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The Mystery Behind Flight Deepens

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posted on Dec, 10 2016 @ 01:59 PM
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Apparently, Viktor Schauberger is quoted as saying that fish don't swim, they're swum and birds don't fly, they are flown:


Viktor Schauberger’s comment in full, is actually: “fish don’t’ swim, they’re swum and birds don’t fly, they’re flown”.

I’ll start a “Birds Flying” topic at some point.

theartofnature.org...




posted on Dec, 10 2016 @ 03:50 PM
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a reply to: swanne

As I understand it the air above the wing has to travel that little bit further and as nature arbors a vacuum it has to speed up as it travels over the wing to keep air flow constant on both sides, which means both air flows would have to be equal on exit. Perhaps I was taught or misunderstood the fundamentals of flight incorrectly but as a paraglider pilot I like to think the experts who design the wings know what their doing and why. While a parashoot for example is designed to let us descend through the air at a safe speed, we want our wings to glide as far as possible for the most part.
Saying that I don't see how a wing is really creating lift as such with out some force applied, it's more of a descending glide in my mind, as every PG pilot knows, when there's no lift to be found we gradually go down. Unless your cheating with a motor of course



posted on Dec, 10 2016 @ 03:59 PM
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a reply to: surfer_soul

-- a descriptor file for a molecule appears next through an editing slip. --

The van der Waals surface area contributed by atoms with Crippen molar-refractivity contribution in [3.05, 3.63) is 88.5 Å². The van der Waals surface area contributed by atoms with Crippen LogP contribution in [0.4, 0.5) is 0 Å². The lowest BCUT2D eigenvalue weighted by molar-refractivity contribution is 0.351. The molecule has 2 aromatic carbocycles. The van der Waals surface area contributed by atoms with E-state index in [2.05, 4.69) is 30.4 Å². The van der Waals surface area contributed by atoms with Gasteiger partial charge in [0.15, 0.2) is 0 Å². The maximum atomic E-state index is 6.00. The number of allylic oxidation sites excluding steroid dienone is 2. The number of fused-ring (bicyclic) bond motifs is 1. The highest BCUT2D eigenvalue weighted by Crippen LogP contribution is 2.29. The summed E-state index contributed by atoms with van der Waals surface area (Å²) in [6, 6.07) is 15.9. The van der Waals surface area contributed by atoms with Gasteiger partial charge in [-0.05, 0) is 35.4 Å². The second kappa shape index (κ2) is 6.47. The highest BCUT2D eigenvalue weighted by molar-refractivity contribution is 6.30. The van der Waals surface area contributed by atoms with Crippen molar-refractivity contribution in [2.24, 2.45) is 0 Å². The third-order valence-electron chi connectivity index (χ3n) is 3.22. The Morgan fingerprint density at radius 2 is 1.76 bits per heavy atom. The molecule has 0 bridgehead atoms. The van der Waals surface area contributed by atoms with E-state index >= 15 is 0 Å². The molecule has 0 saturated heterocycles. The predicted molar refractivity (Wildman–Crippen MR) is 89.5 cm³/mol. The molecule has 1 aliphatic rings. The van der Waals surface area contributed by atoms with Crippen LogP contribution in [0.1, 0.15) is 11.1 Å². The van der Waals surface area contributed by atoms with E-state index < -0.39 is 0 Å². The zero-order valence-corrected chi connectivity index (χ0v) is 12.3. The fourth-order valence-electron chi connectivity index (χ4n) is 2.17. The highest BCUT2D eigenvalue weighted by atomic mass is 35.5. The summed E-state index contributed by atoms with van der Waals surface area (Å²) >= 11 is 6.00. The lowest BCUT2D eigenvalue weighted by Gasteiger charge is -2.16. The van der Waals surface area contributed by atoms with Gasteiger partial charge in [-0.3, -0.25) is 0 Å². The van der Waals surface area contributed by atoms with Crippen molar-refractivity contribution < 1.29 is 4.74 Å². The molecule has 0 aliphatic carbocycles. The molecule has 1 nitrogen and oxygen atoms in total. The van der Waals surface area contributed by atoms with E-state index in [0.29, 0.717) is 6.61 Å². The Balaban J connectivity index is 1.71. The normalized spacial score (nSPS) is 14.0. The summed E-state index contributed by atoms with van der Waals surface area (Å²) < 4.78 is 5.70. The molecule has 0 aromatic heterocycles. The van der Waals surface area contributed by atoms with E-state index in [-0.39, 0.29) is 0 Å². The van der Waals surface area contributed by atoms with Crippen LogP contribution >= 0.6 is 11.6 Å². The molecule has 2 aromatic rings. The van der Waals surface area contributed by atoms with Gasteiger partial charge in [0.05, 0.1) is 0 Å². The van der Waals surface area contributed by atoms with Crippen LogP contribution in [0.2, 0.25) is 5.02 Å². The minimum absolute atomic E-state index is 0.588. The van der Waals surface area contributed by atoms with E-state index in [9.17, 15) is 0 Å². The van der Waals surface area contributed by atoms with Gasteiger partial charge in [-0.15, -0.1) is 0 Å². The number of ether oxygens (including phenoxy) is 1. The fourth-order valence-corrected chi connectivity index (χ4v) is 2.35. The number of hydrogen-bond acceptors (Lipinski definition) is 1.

The way I understand it, the current main theory is that the shape of the wing affects the tension of the air. As the air travels along the top surface and towards the back edge (which curves down), the aerodynamic lines get "stretched" wide apart, creating a low pressure area. The exact reverse happens at the underside of the wing - the air gets compressed and pressure rises. Combined together, these two push the wing up as a reaction.



posted on Dec, 10 2016 @ 04:07 PM
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a reply to: Zaphod58

The down wash of a wing lifts it? You mean as when birds flap, bees buzz etc...?
I'm not sure how that works on gliders though? If it does I'd be interested to know thanks.



posted on Dec, 10 2016 @ 04:11 PM
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a reply to: swanne

That sounds about right, good explanation





posted on Dec, 10 2016 @ 04:12 PM
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a reply to: surfer_soul

That's still an over simplification. There's no easy way I've found to describe how lift works short of some serious math that makes my brain sit in the corner whimpering.

As a NASA page put it, there are two schools when it comes to lift. One is the Bernoulli school, that the difference in pressure creates lift. The other is the Newton school, that air acting on the bottom of the wing pushes the wing up. The truth is somewhere in between.